Door lock repair advice : How to fix a broken lock

Fixing a broken lock by yourself can be a tricky and time-consuming task; it’s usually best left to a professional instead!

lock-repair-adviceEven the most handy DIY enthusiast can’t claim to be quite so competent when it comes to home door lock repair problems. Unlike other home-improvement task or quick-fix jobs, trying to repair a door lock on the spot could leave you in a lot more trouble than you started with. Locks are fiddly, tricky contraptions that don’t take kindly to being poked about, and breaking one permanently can be expensive to replace – especially if your interference has only gone and made things worse. To help you keep things simple, we’ve put together a quick article full of advice about what to do when your lock doesn’t work like it should, and how to go about hiring a professional who knows exactly what they’re doing.

Common Door Lock Problems

If you’re struggling to open a door or your key is frequently getting stuck in the lock, take some time to think about what might be causing the problem.

Are you using the right key?

It might sound a bit silly and obvious, but many household locks are broken because of simple mistakes like this one. Check and double-check just to be sure. If this proves to be the case, try to keep keys that look similar on different key chains or key rings in the future.

Is the door locked from the inside?

Again this sounds silly, but many people trying to enter their home don’t realise someone indoors has already locked the door, put the latch on, or left their own key in the lock on the other side. Ring the house to check nobody’s indoors before getting into a panic.

Can you get inside any other way?

If you can get inside via the backdoor or another open entrance, do so before calling out a locksmith. You might find that opening a front door from the inside will fix the problem (at least temporarily), or that something else is simply blocking your way in.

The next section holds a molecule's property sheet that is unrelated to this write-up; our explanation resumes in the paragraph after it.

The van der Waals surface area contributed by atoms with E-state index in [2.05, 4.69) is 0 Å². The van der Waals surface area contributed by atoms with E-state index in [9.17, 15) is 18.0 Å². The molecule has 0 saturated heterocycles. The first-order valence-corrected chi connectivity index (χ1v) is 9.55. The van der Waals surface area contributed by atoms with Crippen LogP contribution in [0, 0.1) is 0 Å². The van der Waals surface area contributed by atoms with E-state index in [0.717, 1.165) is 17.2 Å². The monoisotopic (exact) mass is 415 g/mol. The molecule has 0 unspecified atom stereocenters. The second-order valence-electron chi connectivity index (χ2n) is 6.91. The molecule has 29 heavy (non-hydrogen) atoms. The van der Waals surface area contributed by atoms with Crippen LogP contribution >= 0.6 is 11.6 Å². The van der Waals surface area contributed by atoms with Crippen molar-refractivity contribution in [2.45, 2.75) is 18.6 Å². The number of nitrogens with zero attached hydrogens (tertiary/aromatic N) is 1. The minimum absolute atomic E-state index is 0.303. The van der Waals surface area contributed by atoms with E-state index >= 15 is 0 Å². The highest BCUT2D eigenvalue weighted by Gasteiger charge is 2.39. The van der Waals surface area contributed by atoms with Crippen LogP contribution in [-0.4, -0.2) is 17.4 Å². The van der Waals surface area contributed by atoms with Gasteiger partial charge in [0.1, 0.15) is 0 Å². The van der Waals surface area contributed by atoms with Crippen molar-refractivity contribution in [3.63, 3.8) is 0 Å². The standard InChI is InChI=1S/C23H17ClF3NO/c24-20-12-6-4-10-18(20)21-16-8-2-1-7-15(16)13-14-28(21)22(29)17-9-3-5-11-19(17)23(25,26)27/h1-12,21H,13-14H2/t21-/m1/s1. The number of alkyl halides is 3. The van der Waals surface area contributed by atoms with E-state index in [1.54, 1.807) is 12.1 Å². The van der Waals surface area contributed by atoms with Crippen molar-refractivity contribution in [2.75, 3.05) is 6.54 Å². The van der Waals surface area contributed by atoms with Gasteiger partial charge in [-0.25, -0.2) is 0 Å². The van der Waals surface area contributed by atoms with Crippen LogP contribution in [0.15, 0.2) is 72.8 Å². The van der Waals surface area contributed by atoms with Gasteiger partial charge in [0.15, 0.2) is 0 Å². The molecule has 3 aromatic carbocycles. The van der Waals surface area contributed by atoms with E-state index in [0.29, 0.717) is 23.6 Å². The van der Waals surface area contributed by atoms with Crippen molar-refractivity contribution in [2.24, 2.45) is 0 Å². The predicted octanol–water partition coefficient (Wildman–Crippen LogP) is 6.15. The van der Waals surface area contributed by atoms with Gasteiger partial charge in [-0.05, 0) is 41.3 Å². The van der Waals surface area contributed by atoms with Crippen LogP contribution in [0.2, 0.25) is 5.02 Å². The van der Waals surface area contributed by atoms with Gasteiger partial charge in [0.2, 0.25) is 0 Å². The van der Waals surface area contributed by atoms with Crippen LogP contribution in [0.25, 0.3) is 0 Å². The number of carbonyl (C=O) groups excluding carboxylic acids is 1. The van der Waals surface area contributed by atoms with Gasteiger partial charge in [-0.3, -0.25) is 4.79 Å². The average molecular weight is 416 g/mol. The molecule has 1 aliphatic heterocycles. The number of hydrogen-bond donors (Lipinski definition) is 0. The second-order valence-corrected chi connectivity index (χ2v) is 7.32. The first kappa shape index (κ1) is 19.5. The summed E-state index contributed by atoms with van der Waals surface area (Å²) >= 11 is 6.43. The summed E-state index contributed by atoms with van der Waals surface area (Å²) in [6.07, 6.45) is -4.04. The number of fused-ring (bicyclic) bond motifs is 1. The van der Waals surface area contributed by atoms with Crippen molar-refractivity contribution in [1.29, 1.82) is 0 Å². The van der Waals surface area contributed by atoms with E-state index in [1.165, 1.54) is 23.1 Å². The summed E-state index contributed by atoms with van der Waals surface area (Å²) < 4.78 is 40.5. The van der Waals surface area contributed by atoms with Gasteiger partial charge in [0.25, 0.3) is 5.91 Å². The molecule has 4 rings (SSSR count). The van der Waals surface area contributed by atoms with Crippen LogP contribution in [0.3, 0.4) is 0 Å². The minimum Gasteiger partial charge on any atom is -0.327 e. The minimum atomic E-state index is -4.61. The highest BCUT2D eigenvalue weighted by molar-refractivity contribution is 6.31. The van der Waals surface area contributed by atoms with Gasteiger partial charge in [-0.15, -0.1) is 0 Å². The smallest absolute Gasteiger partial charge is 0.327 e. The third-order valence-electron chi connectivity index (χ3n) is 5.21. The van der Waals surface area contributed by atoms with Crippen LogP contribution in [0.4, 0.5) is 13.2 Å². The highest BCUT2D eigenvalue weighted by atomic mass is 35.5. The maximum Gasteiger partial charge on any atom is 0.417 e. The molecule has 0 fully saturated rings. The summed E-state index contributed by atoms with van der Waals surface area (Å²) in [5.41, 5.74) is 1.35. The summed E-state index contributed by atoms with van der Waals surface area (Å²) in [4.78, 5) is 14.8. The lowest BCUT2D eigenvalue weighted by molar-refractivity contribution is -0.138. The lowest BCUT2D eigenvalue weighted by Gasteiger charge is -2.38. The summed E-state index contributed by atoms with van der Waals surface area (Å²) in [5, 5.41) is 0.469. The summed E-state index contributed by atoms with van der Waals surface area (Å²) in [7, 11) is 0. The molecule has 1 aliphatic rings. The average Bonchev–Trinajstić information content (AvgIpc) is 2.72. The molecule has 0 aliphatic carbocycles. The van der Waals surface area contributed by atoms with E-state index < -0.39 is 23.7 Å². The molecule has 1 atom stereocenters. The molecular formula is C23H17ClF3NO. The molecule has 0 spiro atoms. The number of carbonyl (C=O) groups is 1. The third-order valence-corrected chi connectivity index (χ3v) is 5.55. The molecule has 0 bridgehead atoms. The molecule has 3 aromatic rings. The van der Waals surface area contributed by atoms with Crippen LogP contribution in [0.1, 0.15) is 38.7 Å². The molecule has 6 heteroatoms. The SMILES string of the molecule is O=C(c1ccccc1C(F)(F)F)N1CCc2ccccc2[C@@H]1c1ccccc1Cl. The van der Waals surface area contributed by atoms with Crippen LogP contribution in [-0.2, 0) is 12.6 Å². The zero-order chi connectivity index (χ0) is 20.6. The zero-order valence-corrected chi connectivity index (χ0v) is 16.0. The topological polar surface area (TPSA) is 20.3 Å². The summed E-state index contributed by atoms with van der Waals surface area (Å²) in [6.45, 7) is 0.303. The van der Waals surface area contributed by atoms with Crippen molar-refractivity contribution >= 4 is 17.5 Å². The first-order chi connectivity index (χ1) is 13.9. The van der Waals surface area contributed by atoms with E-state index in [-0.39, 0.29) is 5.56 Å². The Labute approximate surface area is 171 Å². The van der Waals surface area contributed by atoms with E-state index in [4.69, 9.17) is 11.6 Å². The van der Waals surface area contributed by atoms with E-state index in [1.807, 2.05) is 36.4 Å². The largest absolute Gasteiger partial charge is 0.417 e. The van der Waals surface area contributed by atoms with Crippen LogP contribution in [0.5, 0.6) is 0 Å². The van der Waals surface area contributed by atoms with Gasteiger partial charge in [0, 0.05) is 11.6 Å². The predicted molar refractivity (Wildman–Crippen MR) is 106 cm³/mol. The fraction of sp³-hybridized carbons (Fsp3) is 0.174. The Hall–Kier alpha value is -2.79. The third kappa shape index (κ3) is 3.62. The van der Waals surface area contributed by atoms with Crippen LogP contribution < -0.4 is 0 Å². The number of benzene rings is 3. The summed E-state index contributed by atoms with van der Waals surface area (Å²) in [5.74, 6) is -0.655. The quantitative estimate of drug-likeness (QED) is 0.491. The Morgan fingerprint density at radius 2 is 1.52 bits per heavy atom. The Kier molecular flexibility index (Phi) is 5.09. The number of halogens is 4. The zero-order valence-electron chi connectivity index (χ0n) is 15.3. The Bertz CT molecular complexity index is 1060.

Entire Lock Cylinder Turns

A cylinder rotates out of position in the event that the setscrews, which are meant to secure it in place, come loose or broken.

Mortise lockset: Take off the faceplate (if you can observe that there is one) at the door’s brim, and locate the position of one or two cylinder setscrews. They should be in line with the midline of the cylinder. Fasten the setscrew(s) by turning clockwise ensure they interlace with the groove that runs along the edge of the cylinder (At this time the key slot should be perfectly vertical). Change the faceplate.

Surface-mounted rim lock: Unscrew and take off the cover, often called the “case.” Screw on the cylinder setscrews. Then return the case.

Watch the following useful video here

Lock Doesn’t Latch Properly

When you find that a door latch does not pop into position, it then generally means that the latch and the strike plate are out of sync. Tighten the hinge screws and then try realigning the strike plate by loosening its screws and, shifting it ever so slightly in a bid to find the right position.

Sometimes it’s easier to widen the slot in the strike plate by scraping it or filing it down a little bit so that it will smugly receive the latch. You will usually have to rivet the jamb while shifting the strike plate. Sometimes it’s necessary to replace the old strike plate with an adjustable one to be able to solve misalignment issues.